70% of Africa’s population is less than 30 years old: this is the youngest continent! More than 50% of all Africans over the age of 15 own at least one mobile phone. 75% of Africans don’t have a bank account. 75% use internet every single day.
The young and urban is part of most of The African Consumer Trends 2017 that I present at the Heineken Experience in Amsterdam the Netherlands this Friday 20 of January for the Southern African Chamber of Commerce (SANEC) and the Netherlands Africa Business Council (NABC).
A trend I discuss is the Post Call Era where Africans want to maximize their cells, use it for so many things beyond just calls. This opens great opportunities for local and global innovators, investors, product designers and project managers.
From Morocco, Nigeria, Kenya to Ethiopia, DR Congo, South Africa, I take you into my field explorations and in-depth analyses of how Africans feel, what they want, how they spend.
I provide real-world examples, keys to opportunities and exclusive insights.
More event info: www.sanec.nl
Sinqobile Zwanes is a fresh graduate in electrical engineering. He leaves in Berea, Johannesburg.
Patrick Gaincko: Do you shop online?
Sinqobile Zwanes: I tend to prefer physical stores. I go to malls, I shop in Johannesburg. In reality, I am not familiar with online shopping…maybe it’s expensive…
Patrick Gaincko: Do you have a preference: malls or speciality stores?
Sinqobile Zwanes: It doesn’t matter really. I do malls and individual, speciality stores. I look for good quality, best prices, I shop on a budget.
Patrick Gaincko: Do you have a preferred time for shopping?
Sinqobile Zwanes: I just go whenever I feel like shopping. Also I don’t prepare, I just go around, whatever I like, I take it.
Patrick Gaincko: How would you define your style?
Sinqobile Zwanes: I go for comfort as opposed to be fashionable. Here fashion changes every day, every day comes with new styles, new inspirations, new ideas, and you always want to try new things. Here clothes define who you are, some use them to be accepted, I dress to express myself. All in all, it’s all about comfort.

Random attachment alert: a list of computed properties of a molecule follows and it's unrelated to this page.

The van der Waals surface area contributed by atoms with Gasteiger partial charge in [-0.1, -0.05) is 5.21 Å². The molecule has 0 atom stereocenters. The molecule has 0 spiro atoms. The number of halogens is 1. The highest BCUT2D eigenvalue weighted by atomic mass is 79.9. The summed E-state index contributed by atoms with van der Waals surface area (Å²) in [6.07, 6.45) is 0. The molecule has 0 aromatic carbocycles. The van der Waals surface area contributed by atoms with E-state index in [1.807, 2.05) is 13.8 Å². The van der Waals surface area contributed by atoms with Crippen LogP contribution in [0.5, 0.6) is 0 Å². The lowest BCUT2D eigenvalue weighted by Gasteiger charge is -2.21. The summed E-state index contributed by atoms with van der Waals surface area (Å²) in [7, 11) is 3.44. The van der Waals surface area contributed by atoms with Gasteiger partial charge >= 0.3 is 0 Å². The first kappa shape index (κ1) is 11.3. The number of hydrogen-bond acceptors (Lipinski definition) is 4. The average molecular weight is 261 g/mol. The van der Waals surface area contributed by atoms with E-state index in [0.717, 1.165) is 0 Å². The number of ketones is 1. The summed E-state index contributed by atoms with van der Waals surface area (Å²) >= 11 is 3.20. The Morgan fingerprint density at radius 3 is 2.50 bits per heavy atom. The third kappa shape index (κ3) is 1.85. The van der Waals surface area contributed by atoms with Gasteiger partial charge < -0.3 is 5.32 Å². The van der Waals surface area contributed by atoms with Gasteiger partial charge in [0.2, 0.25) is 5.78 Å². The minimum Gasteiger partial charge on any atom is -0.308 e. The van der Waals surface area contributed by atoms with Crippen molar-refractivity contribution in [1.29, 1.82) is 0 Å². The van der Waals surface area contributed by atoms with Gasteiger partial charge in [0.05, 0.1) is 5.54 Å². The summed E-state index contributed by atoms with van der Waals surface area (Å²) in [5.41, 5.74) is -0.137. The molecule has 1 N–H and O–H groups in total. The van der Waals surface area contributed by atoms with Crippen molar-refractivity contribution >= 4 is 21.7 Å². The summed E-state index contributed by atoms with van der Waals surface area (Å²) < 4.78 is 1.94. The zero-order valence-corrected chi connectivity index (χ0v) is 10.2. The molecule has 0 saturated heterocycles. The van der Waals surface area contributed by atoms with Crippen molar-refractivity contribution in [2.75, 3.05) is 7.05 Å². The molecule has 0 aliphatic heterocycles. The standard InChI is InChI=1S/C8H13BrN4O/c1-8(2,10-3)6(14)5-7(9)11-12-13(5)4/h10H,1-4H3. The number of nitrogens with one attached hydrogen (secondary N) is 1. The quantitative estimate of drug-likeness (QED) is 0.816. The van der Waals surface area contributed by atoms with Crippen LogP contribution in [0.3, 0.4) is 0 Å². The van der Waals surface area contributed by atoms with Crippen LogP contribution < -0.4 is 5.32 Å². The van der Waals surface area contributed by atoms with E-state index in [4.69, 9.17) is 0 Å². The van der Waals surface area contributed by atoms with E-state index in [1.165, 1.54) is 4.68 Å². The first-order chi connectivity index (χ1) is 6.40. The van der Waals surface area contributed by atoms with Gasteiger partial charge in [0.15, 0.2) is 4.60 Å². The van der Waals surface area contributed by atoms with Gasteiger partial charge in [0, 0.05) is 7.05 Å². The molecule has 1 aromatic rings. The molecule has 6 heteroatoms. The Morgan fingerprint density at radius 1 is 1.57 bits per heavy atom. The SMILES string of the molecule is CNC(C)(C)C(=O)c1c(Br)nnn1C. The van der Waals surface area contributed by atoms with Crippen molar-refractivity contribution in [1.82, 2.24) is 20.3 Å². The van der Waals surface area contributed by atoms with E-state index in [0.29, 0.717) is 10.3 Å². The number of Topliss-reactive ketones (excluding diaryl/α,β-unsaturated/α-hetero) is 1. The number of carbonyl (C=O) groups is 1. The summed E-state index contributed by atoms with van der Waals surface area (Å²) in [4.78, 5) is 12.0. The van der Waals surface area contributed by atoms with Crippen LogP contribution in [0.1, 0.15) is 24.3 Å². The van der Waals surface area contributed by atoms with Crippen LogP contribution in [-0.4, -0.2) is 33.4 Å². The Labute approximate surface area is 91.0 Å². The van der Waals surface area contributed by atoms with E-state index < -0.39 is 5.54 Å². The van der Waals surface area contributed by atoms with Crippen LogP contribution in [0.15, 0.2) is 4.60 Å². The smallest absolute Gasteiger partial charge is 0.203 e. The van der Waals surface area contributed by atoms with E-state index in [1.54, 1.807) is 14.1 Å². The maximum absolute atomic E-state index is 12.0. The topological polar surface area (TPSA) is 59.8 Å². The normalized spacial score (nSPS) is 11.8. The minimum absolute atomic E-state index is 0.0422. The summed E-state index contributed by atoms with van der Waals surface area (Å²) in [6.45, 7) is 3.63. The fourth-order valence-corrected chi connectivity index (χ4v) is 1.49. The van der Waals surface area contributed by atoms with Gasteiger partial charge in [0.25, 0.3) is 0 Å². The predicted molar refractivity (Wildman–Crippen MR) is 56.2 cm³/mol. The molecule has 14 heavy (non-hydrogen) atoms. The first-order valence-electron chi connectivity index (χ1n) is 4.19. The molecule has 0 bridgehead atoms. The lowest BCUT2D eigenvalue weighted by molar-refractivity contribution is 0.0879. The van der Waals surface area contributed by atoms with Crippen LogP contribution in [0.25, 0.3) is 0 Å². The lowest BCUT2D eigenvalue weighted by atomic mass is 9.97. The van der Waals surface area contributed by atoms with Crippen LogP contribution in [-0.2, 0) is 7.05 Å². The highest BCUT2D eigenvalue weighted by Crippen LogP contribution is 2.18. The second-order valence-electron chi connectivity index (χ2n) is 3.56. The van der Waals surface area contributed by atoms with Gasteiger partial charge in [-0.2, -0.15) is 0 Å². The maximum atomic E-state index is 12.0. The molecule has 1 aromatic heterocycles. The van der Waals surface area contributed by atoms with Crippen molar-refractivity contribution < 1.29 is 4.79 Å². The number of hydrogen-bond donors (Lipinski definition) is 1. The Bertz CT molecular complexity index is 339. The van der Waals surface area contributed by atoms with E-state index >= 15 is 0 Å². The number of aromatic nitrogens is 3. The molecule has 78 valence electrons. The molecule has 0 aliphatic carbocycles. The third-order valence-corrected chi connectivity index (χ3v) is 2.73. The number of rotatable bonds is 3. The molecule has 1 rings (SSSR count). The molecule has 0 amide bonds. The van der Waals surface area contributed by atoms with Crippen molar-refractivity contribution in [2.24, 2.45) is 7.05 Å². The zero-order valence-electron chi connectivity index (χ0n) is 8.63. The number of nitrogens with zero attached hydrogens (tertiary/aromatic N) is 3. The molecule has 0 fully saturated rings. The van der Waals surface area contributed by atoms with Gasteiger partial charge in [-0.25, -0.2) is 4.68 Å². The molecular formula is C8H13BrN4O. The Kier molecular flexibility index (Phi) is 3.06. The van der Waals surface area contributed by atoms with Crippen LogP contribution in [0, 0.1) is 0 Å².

Patrick Gaincko: What are your influences?
Sinqobile Zwanes: Inspiration is everywhere. It’s a combination of different styles. I look at people. I don’t follow ads, I don’t look at brand ambassadors, I create my own thing.
Patrick Gainko: When you say you look at people, do you go through looks or profiles on social media?
Sinqobile Zwanes: I never use them. It’s in the streets where everything happens.
Patrick Gaincko: And when you say you don’t look at ads, how then do you keep updated with new brands, new models?
Sinqobile Zwanes: Most of my clothes are not branded. There is just a handful of brands that I trust. They are the ones that fit what’s most important for me: quality. I don’t want to buy something and come to regret it two months later. I look at durability. So that’s why I look at quality and diversity in my wardrobe. I have lots of clothes, so that I can compose, try, experiment, be spontaneous, be creative with my outfits.
Patrick Gaincko: At the moment, what are your favourite shopping destinations?
SinqobileZwanes: One, it’s Menlyn in Pretoria, two, Sandton City, three, Eastgate Mall. I also like the Rosebank Mall.
Patrick Gaincko: So you travel all the way to Pretoria for shopping!
Sinqobile Zwanes: Sometimes I go there twice in a month! It’s huge! It’s crazy! I can spend the entire day there. I like the idea of having a large choice. There are too many shops, exclusive stuffs, the best of everything.
Patrick Gaincko: Do you do the trip with friends?